The picture shows the ATX 2.2 socket with 24 contacts on the computer board. The 4 contacts on the right are separated from the remaining 20 contacts and can be left out for older mainboards. The geometry of the plug contacts ensures that the plug can only be inserted the right way round. A plastic hook on the plug engages in the rail on the socket and mechanically secures the plug. Seen from the rail, pin 1 is on the outside left, rotated on the connector depending on the direction of view. Pin 16 (with ATX 1.0 pin 14) controls the power supply. If it is grounded, the power pack switches on the main voltages.
|Pin code||signal||Cable color a||Function b|
|ATX 1.0 to 2.1||ATX 2.2|
|8th||8th||PWR_OK||Gray||Power Ok f|
|9||9||5 CDB||violet||+5 V standby voltage|
|10 e||11||12 V||yellow|
|14th||16||PS ON||green||Power supply on c|
|18th||20th||−5 V||White||only with ATX-1.x d|
|20 e||23||5 V||red|
The following tolerances must be observed both when idling and under load. In the event of a mains voltage disturbance, they must be observed for at least 17 ms even under full load in order to be able to bridge short disturbances.
|+12 V1DC||± 5%||+11.40||+12.00||+12.60|
|+12 V2DC||± 5%||+11.40||+12.00||+12.60|
|+5 VDC||± 5%||+4.75||+5.00||+5.25|
|+3.3 VDC||± 5%||+3.14||+3.30||+3.47|
|−12 VDC||± 10%||−13.20||−12.00||−10.80|
|−5 VDC||± 10%||−5.50||−5.00||−4.50|
|+5 VSB||± 5%||+4.75||+5.00||+5.25|
Power supply standards
Mainboard power supply
connector (2 × 2)
|ATX 1.0||20-pin (2 × 10)||Yes||No|
|ATX 1.3||20-pin (2 × 10)||Yes||Yes||6-pin (1 × 6) AUX power|
|ATX EPS||24-pin (2 × 12)||Yes||No||8-pin (2 × 4) supply connector|
|ATX 2.0||20-pin (2 × 10)||Yes||Yes|
|ATX 2.2||24-pin (2 × 12)||Yes||Yes||6-pin (2 × 3) PCI-E connector; Power factor correction filter|
|ATX 2.4||24-pin (2 × 12)||Yes||Yes||Minimum load on 12V V2DC less than 0.05 amps possible|
- The 24-pin plug of ATX 2.2 power supplies also fits into the 20-pin socket of an ATX 1.x to 2.1 mainboard (2 × 2 protruding pins), provided that the mainboard is equipped in the connection area . With some ATX 2.x power supplies, the 24-pin connector can also be split into a 20-pin connector and a 4-pin additional connector. (This additional plug must not be confused with the ATX12V-P4 connection).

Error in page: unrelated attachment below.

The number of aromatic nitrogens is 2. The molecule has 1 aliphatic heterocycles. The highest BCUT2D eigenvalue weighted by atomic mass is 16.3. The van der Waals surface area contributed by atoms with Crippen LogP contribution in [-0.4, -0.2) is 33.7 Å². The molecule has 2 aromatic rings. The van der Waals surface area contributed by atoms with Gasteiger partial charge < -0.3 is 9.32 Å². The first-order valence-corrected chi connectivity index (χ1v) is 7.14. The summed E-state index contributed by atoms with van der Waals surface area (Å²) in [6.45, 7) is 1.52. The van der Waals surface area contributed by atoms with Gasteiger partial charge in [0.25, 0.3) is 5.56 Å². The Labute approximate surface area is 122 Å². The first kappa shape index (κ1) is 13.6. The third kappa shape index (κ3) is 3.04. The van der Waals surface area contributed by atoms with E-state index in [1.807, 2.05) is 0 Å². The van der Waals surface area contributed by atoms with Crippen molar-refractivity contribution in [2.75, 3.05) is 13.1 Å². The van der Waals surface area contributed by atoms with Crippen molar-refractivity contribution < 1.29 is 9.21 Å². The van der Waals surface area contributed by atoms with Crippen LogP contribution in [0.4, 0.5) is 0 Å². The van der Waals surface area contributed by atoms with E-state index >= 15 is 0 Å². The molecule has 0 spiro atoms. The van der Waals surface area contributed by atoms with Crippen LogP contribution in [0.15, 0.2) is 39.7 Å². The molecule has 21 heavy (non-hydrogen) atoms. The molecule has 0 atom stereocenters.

- The 20-pin plug of ATX 1.x to 2.1 power supplies also fits into the 24-pin socket of an ATX 2.x mainboard (2 × 2-pin sockets remain empty). Some ATX 2.2 mainboards also require a 20 to 24 pin adapter in order to be able to operate successfully with an ATX 1.x to 2.1 power supply unit.
- The ATX 2.3 specification differs only slightly from the previous version. The required efficiency has been increased from 75 to 80%. The required switch-on current consumption of the 12-volt processor line has been reduced so that the system now starts even when the processor current consumption is very low. The upper limit of 240 VA per line has been removed, which means that a current of more than 20 A is possible on the 12 V line.
- The ATX 2.4 specification supports Intel CPUs from the Haswell generation. The minimum load was set to 0.05 A, the recommended is 0.00 A. Power supplies that do not meet this specification cannot start or switch off during operation. Almost all ATX power supplies lower than the ATX 2.4 specification require at least 0.5 A load at 12V V2DC.
- Motherboard Form Factors. Accessed December 31, 2018 .
- Some ATX 2.01 specifications from Tyan (PDF)
- BTX. The end? PC Games Hardware, September 11, 2006.
- ATX12V Power Supply Design Guide v2.01 from formfactors.org
- Power Supply - Design Guide for Desktop Platform Form Factors. (PDF) Intel, April 2013, accessed on September 10, 2017 .